Risk assessment amendment
Risk assessments have new rules too. Dealerships must prepare a written risk assessment that can be used to evaluate and identify security risks periodically. The written document must include criteria to assess the “confidentiality, integrity, and availability” of customer information and information systems. It must also include descriptions of how identified risks will be addressed and mitigated.
One of the most significant changes is the requirement to implement multifactor authentication whenever anyone – employee, customer, or vendor – accesses a system containing nonpublic personal information. This technique, also known as two-factor authentication, requires a two-step login process so a criminal cannot access your system with a stolen password alone.
Boerner explains compliance with this rule change is also “really critical” to obtain cyber insurance. She went on to say, “Many insurance companies won’t even speak with dealerships if they don’t have multifactor authentication in place.”
It’s smart to take a hard look at your insurance policies and renewal dates. Ease vendor auditing and make it simple to find and review contracts by storing them all in one central online location instead of a paper file cabinet. A document management platform allows you to find a document with a couple of keystrokes and scan through for renewal policies so you’re not caught flat-footed if your insurer refuses to renew or tries to push through a large price increase.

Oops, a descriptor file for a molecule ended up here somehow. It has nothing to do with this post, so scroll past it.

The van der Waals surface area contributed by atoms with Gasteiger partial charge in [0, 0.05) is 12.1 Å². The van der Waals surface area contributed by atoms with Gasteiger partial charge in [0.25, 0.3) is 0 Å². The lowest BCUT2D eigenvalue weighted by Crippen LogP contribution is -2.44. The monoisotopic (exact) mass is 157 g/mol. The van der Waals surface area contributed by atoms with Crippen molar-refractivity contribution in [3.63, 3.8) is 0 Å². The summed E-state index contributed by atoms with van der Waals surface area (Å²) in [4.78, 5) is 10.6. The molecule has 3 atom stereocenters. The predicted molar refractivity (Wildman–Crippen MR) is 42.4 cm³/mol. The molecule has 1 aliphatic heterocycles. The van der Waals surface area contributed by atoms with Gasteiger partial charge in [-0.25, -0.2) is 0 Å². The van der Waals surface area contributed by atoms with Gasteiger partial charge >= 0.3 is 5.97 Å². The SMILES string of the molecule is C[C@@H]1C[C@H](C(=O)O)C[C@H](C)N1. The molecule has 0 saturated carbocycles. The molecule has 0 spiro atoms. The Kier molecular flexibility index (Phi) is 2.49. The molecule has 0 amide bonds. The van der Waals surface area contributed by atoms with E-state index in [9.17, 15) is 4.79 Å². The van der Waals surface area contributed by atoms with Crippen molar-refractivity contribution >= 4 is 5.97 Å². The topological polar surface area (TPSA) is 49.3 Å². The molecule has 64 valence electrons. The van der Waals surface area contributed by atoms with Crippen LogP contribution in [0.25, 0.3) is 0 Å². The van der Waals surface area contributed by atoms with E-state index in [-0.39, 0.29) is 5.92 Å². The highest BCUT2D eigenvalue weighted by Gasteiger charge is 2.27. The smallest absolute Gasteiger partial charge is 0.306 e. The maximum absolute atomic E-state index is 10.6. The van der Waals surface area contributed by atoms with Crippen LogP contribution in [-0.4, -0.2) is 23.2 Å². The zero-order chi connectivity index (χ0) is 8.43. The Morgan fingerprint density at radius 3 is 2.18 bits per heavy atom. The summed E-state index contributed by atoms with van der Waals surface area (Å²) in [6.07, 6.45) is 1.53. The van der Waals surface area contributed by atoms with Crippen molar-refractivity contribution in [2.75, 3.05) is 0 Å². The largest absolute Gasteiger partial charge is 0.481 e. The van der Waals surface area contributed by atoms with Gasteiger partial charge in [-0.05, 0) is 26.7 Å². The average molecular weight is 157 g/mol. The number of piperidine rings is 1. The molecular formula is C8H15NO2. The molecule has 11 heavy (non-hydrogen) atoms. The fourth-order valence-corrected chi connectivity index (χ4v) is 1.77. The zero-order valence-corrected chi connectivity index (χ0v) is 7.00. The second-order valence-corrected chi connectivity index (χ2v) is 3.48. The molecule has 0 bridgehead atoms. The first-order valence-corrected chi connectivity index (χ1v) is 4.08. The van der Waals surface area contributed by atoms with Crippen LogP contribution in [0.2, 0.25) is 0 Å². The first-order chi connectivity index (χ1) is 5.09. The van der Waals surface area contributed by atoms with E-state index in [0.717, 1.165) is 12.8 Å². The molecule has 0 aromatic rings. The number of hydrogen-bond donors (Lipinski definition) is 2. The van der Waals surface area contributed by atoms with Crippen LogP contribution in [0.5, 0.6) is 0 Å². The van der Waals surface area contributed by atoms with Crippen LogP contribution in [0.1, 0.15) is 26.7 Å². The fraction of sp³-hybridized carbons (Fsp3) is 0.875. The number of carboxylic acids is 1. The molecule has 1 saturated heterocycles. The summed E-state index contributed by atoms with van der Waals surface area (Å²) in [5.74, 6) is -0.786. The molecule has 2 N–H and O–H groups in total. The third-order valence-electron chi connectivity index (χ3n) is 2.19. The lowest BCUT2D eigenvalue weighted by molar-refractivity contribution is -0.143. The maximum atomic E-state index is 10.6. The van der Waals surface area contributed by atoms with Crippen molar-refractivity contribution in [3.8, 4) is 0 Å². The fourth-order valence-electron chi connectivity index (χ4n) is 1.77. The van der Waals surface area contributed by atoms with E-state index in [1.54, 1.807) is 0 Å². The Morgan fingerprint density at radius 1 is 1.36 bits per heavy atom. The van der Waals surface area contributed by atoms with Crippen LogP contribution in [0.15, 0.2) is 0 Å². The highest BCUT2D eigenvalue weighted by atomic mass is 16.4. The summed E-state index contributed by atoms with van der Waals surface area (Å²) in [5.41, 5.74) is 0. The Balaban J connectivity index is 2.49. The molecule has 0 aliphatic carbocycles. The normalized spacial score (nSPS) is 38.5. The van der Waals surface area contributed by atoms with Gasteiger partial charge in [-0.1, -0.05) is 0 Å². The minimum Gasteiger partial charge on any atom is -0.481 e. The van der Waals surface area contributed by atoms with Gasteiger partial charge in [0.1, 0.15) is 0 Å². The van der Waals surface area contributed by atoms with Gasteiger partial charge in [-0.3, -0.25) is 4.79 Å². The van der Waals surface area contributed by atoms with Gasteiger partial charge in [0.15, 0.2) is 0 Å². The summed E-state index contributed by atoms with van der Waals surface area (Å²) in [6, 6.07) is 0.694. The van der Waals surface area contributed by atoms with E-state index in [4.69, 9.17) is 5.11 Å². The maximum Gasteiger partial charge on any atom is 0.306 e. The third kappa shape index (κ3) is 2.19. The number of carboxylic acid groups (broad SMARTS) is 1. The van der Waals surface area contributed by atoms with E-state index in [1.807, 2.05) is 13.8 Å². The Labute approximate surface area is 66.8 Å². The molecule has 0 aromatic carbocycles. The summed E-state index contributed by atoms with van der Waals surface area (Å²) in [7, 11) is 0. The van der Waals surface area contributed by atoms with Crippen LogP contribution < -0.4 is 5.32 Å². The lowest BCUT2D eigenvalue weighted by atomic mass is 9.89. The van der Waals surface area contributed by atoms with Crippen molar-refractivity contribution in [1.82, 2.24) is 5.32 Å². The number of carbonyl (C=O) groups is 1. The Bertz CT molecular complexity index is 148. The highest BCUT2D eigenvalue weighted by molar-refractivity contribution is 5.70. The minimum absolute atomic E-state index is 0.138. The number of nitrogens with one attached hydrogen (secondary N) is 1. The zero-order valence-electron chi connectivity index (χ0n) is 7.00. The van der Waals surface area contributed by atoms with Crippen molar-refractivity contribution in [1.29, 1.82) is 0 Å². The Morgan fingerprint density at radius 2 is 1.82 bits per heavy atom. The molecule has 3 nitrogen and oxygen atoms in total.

Vendor vetting for compliance
Carefully vetting vendors will be a whole new ball game for many dealers. That’s because the amendments require dealers to oversee and monitor that service providers are maintaining safeguards in line with the dealer’s safeguards.
“These measures apply equally to vendors who have access to your data and/or systems. You’re responsible to make sure they comply,” explains Boerner. “It’s not enough to only vet when you hire. You need to ask and document compliance when you hire and over the life of your relationship.”
The average dealership has around ten vendor partners. Large groups can have hundreds. This amendment makes vendor management more important than ever. Storing all agreements in one central online location can help you quickly view contracts and compliance assessments and rectify problems before your dealership is at risk.